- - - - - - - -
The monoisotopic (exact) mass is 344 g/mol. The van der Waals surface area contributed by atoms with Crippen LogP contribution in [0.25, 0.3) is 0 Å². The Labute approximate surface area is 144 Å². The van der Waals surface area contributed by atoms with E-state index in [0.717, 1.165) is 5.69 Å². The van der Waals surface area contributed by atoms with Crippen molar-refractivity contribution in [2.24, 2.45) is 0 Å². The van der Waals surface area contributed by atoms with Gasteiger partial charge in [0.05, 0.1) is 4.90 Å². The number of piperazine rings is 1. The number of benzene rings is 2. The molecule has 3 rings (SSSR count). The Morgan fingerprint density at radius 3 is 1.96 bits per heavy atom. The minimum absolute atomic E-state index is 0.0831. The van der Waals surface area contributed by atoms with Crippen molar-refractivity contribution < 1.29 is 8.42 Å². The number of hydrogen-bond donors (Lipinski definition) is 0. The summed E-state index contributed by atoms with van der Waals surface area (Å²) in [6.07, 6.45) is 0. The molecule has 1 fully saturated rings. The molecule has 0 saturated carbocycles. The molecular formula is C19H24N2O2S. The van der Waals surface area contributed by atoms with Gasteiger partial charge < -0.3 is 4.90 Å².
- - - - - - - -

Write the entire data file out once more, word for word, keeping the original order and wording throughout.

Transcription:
The monoisotopic (exact) mass is 344 g/mol. The van der Waals surface area contributed by atoms with Crippen LogP contribution in [0.25, 0.3) is 0 Å². The Labute approximate surface area is 144 Å². The van der Waals surface area contributed by atoms with E-state index in [0.717, 1.165) is 5.69 Å². The van der Waals surface area contributed by atoms with Crippen molar-refractivity contribution in [2.24, 2.45) is 0 Å². The van der Waals surface area contributed by atoms with Gasteiger partial charge in [0.05, 0.1) is 4.90 Å². The number of piperazine rings is 1. The number of benzene rings is 2. The molecule has 3 rings (SSSR count). The Morgan fingerprint density at radius 3 is 1.96 bits per heavy atom. The minimum absolute atomic E-state index is 0.0831. The van der Waals surface area contributed by atoms with Crippen molar-refractivity contribution < 1.29 is 8.42 Å². The number of hydrogen-bond donors (Lipinski definition) is 0. The summed E-state index contributed by atoms with van der Waals surface area (Å²) in [6.07, 6.45) is 0. The molecule has 1 fully saturated rings. The molecule has 0 saturated carbocycles. The molecular formula is C19H24N2O2S. The van der Waals surface area contributed by atoms with Gasteiger partial charge < -0.3 is 4.90 Å².